The vi­tal life or death de­ci­sion-mak­ers in in­dus­try

Central Queensland News - - CQ INDUSTRY -

COR­PO­RATE Pro­tec­tion Aus­tralia Group (CPAG) pro­vides a full range of ser­vices to the mar­itime, min­ing, oil/gas and crit­i­cal in­fra­struc­ture in­dus­tries within Aus­tralia and neigh­bour­ing coun­tries.

Within the Glad­stone re­gion, CPAG pro­vides a range of ser­vices to the lo­cal in­dus­try from mar­itime se­cu­rity guards through to paramedics, nurses and emer­gency re­sponse staff.

The group also has a lo­cal of­fice in the main street and sup­ports about 100 peo­ple lo­cally with em­ploy­ment.

The re­gion cov­ers an area from Chin­chilla through to Mackay and as far west as Rolle­ston.

The of­fice now sup­ports a full time safety/se­cu­rity con­sul­tant (I-safe) and pro­fes­sional trainer (Base­line train­ing).

To­day we are go­ing to in­tro­duce to you what an ESO role is and how it is used in the in­dus­try.

An Emer­gency Ser­vices Of­fi­cer (ESO) is a qual­i­fied pro­fes­sional, trained to re­spond to any emer­gency.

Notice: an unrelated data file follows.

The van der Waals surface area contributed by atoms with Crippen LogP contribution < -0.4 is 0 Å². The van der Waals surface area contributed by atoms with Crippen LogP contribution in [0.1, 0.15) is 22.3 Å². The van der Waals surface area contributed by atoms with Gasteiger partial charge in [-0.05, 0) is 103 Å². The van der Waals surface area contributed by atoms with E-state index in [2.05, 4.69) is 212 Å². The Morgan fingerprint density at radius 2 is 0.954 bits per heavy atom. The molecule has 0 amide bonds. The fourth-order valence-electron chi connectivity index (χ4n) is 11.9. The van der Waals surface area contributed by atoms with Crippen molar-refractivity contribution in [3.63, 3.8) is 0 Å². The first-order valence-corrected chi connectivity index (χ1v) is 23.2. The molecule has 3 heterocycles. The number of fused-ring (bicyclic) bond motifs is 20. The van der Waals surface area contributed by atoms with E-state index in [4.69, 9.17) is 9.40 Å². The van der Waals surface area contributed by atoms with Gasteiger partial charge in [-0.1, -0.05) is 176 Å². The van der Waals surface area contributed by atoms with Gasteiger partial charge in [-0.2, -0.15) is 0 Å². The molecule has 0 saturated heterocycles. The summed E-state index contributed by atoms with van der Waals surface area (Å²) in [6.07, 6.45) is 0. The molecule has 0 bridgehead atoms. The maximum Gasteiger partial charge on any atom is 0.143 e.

Many in­dus­tries, in­clud­ing min­ing, oil and gas, avi­a­tion, mar­itime, and crit­i­cal in­fra­struc­ture, em­ploy ESOs to main­tain the rig­or­ous safety stan­dards of those sec­tors, and to be in the first line of re­sponse should an in­ci­dent oc­cur.

Pri­mar­ily, ESOs re­port to any in­ci­dent on site and as­sess whether emer­gency ser­vices need to be called.

They also act to pro­vide vi­tal first aid, res­cue, or any sim­i­lar means of ac­tion, and serve to or­gan­ise and co­or­di­nate any present emer­gency re­sponse team.

As such, ESOs are of­ten equipped with a strong and var­ied range of skills.

As it is their re­spon­si­bil­ity to or­gan­ise and man­age any re­sponse to any sit­u­a­tion, they are of­ten com­pe­tent across the fire and res­cue, med­i­cal and se­cu­rity fields.

ESOs also main­tains op­er­a­tional pre­pared­ness on site, and works to en­sure that en­vi­ron­ment is sub­ject to the req­ui­site safety stan­dards.

On top of this, ESOs reg­u­larly en­gage in train­ing oth­ers to as­sist in th­ese roles.

A va­ri­ety of char­ac­ter­is­tics are ex­pected of ESOs, as their ef­fi­cacy can at any time mean the dif­fer­ence be­tween life and death.

As well as be­ing adept at emer­gency re­sponse, and the oper­a­tion of any emer­gency equip­ment, they must be ex­pe­ri­enced at work­ing se­cu­rity, have good prob­lem-solv­ing skills, and have the abil­ity to ef­fec­tively com­mu­ni­cate on any scale, and un­der any set of cir­cum­stances.

The ideal ESO will be ra­tio­nal, will­ing to learn, and able to cope with con­flict, stress and cri­sis sit­u­a­tions.

Un­doubt­edly, ESOs con­sti­tute an el­e­ment vi­tal to the suc­cess and ef­fec­tive­ness of emer­gency ser­vices, and emer­gency re­sponse pro­to­cols across a ter­rific range of in­dus­tries.

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